Built 1929 by Steve Carey in Port Chalmers for Alex Gunn a farmer who was told by his doctor to get more sea air to improve his health.
42’4 “in length.Now on it’s fourth engine an 83hp Lister. The original engine, a Kelvin hence name was replaced by a Bolinder oil engine which needed to be started with a blow lamp. Next was a 371 GM, followed by the Lister. Burns 3 litres an hour at 6 knots.

Great character boat with a great character aboard. I signed his well used visitors book.

Kelvin in Napier Dec2015

12 thoughts on “Kelvin

  1. Hi, Peter, you would me most welcome to look over the Kelvin next time in Wellington. I am the world worst correspondent hence the delay in acknowledging your request. Please post me your cellphone number to P.O. Box 5137 Port Nelson and I will text you immediately. Regards Davey

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  2. Hi Vicki and Davey,
    Thank you for this authoritative information which pretty much confirms the recollection of Ernie Athfield. If you plan to visit Wellington with Kelvin at some time I would really appreciate the opportunity to look her over.

    Peter Duncan.

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  3. ahoy – vicki smith here typing for Davey

    Mike Monti – a shipwright at Miller & Tonnage from 1922 – 1974 kept a diary of every vessel that was launched in that period including Miller & Tonnage and Steve Carey
    A diary entry noted the Kelvin was built in 1929 for Alex Gunn
    That is corroborated by Marine dept. records
    She was registered on 24 October 1929 to 29th March 1935 to Alex Gunn as owner
    29 March 1935 – 12 July 1952 – E & W Athfield
    The Bollinder engine broke a crankshaft and a GM (83HP) was fitted in 1951

    She was then sold to a Ron Latimer in Timaru

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  4. I have a Nelson Evening Mail cutting of August 9, 1989 relating to the grounding of the Kelvin on The Boulder Bank, Nelson. I tried to copy and paste it but not successful. It includes a picture of the Kelvin on its side on and the following article:
    ” A Nelson fishing boat ran aground on the Boulder Bank as thick fog shrouded the area this morning. The trawler, Kelvin, was heading off for a day’s flounder fishing with three other boats about 5.30am when it struck the rocks on the bank opposite Marybank. The boat, with skipper Mr Mike Trounson the sole occupant, was holed in one side and was listing when salvagers arrived. Mr Trounson was not injured. The Kelvin was the only one of the four vessels without radar. A fisherman from one of the accompanying vessels said the “fog was so thick, you couldn’t see the bow.” The other boats abandoned their fishing plans and stayed alongside the Kelvin, which was “pretty badly holed”. They radioed for help immediately and Nelson Coastguard was alerted at 6.15am. The Coastguard launch, skippered by Captain Dick King, left about 8.15am with diving equipment, pumps and flotation gear aboard. Salvagers were trying this morning to patch the hole with plywood and hoped to refloat the boat by high tide at 2pm. Nelson harbourmaster Captain John Westbrooke said the fog was particularly thick early this morning. The log ship, Dooyang Brave, was delayed for 30 minutes from entering port because fog reduced visibility.”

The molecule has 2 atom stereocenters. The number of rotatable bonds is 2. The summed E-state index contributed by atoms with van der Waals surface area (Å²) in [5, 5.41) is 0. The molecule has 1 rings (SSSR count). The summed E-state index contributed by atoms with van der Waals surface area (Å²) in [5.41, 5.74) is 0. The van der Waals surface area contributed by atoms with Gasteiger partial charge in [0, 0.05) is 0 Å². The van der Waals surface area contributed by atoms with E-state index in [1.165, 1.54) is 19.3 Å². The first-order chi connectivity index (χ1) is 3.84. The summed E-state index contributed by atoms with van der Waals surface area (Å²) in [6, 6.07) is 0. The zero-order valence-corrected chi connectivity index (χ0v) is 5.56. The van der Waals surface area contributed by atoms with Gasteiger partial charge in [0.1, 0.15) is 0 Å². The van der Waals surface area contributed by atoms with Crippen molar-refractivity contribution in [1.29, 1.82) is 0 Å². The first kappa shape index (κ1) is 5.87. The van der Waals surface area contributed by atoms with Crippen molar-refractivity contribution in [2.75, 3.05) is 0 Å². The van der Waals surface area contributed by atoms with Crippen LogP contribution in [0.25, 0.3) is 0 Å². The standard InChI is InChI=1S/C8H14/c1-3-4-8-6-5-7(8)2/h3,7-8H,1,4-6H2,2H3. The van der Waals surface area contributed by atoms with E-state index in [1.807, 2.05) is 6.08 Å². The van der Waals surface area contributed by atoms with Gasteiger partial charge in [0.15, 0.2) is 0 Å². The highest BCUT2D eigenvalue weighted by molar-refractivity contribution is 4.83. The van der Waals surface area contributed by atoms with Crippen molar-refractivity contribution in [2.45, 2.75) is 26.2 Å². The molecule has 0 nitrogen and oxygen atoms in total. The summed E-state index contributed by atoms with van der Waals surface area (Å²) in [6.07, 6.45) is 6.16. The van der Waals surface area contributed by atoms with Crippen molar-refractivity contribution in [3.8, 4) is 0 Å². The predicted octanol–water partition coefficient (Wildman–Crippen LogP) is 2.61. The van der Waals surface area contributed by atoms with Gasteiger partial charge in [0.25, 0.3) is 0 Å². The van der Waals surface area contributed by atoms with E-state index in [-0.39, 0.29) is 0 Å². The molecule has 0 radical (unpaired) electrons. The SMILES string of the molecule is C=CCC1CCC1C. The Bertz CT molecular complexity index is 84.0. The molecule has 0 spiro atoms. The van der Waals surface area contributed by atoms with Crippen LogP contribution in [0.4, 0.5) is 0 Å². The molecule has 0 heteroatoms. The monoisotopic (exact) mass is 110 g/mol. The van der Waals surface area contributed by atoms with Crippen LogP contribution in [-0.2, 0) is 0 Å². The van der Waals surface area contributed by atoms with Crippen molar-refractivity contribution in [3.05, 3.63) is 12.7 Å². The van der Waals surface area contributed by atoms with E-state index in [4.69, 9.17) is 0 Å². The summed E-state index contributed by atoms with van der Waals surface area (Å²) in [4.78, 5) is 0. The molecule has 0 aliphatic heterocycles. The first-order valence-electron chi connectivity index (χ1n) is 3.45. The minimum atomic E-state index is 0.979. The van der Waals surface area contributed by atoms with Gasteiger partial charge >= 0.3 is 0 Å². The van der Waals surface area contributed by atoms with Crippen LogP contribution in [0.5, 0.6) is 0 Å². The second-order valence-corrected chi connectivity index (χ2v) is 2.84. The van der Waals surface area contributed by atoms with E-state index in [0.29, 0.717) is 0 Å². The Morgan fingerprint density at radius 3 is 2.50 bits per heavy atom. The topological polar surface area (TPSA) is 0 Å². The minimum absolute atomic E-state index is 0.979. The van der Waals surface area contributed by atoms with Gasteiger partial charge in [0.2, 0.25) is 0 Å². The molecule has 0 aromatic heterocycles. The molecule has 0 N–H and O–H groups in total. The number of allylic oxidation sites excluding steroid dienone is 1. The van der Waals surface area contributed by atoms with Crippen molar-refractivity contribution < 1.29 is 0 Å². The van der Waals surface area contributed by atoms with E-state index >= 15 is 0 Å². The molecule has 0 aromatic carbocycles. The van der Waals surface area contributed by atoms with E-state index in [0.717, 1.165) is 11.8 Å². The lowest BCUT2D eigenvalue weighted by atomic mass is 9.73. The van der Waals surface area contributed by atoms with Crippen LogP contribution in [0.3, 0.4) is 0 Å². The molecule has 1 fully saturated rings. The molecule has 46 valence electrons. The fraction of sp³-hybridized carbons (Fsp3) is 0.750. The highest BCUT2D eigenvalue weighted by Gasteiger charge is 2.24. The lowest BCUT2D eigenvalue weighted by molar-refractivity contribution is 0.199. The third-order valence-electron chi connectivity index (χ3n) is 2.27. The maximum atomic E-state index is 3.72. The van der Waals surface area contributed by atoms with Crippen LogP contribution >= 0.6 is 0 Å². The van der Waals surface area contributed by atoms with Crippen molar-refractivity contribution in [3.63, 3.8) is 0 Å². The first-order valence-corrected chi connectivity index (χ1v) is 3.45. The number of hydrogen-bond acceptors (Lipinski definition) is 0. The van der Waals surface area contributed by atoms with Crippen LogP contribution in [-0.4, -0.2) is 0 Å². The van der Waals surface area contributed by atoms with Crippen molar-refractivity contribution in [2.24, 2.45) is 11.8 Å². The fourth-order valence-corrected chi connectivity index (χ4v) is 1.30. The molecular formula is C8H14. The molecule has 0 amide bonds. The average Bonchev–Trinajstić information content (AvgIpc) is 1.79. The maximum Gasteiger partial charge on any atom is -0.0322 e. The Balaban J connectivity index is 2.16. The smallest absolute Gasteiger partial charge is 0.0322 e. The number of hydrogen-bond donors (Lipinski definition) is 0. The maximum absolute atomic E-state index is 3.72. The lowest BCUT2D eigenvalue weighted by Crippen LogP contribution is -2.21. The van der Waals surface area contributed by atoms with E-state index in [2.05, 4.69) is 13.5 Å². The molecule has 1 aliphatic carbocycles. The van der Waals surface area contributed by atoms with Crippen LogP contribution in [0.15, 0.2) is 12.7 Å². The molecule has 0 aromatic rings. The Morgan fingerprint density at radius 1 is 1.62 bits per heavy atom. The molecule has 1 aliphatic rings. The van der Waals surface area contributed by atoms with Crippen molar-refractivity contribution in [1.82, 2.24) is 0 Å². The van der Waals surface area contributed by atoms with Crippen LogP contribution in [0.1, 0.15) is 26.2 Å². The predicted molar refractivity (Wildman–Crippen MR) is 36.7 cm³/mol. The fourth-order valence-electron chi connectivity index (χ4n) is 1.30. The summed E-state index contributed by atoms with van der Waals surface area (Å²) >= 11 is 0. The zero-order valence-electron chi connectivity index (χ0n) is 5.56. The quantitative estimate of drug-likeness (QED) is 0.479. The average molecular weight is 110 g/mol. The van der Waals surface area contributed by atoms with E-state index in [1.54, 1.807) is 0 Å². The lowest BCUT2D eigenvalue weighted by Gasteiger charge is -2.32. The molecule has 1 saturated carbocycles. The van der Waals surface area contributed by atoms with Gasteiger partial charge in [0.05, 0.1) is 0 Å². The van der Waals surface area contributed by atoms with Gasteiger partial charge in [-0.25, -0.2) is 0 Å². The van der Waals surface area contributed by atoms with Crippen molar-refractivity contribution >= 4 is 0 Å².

Correction from my previous post: Edward Athfield (junior) did not crew on the Kelvin.

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  5. I was fishing on Wellington Harbour on Wednesday 30 December when the Kelvin passed us on her way in. She attracted my attention because of the name. I believed she had a connection with my family. I looked for her on Thursday, but she appears to have moved on. So I did a web search and came up with your blog which confirm the identity. I then contacted my second cousin, Ernie Athfield who now lives in Queensland. He confirmed his Grandfather Edward (Ginger) Athfield, his great uncle William (Bill) Athfield owned her from before the start of WW2 (probably around 1935 through to the mid fifties and his father Edward Athfield also crewed on her.
    Ernie advises construction of the Kelvin started in 1929 and she was launched in April 1932. He said the other facts in the article are by and large correct.. They held the Kelvin until the Bolinder engine broke the crankshaft and they put in the GM, which broke them. At this time Ginger was in his 70’s. They sold her to a guy in Timaru.